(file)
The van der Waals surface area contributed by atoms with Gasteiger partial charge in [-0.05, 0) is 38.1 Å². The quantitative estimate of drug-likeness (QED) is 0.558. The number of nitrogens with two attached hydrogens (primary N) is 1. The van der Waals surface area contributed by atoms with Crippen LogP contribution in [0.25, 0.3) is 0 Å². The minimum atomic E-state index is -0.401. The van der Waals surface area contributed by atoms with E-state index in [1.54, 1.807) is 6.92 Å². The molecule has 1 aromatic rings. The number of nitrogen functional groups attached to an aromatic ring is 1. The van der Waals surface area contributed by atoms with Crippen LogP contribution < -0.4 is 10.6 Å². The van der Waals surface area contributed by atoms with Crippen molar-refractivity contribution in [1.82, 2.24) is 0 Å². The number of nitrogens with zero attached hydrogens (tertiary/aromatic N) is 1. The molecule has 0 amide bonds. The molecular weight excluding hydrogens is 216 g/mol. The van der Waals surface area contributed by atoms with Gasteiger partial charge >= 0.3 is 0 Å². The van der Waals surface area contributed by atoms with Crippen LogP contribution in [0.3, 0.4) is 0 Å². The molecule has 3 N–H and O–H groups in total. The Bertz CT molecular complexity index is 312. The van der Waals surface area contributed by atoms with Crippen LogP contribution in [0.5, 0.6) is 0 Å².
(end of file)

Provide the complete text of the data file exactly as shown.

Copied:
The van der Waals surface area contributed by atoms with Gasteiger partial charge in [-0.05, 0) is 38.1 Å². The quantitative estimate of drug-likeness (QED) is 0.558. The number of nitrogens with two attached hydrogens (primary N) is 1. The van der Waals surface area contributed by atoms with Crippen LogP contribution in [0.25, 0.3) is 0 Å². The minimum atomic E-state index is -0.401. The van der Waals surface area contributed by atoms with E-state index in [1.54, 1.807) is 6.92 Å². The molecule has 1 aromatic rings. The number of nitrogen functional groups attached to an aromatic ring is 1. The van der Waals surface area contributed by atoms with Crippen LogP contribution < -0.4 is 10.6 Å². The van der Waals surface area contributed by atoms with Crippen molar-refractivity contribution in [1.82, 2.24) is 0 Å². The number of nitrogens with zero attached hydrogens (tertiary/aromatic N) is 1. The molecule has 0 amide bonds. The molecular weight excluding hydrogens is 216 g/mol. The van der Waals surface area contributed by atoms with Gasteiger partial charge >= 0.3 is 0 Å². The van der Waals surface area contributed by atoms with Crippen LogP contribution in [0.3, 0.4) is 0 Å². The molecule has 3 N–H and O–H groups in total. The Bertz CT molecular complexity index is 312. The van der Waals surface area contributed by atoms with Crippen LogP contribution in [0.5, 0.6) is 0 Å².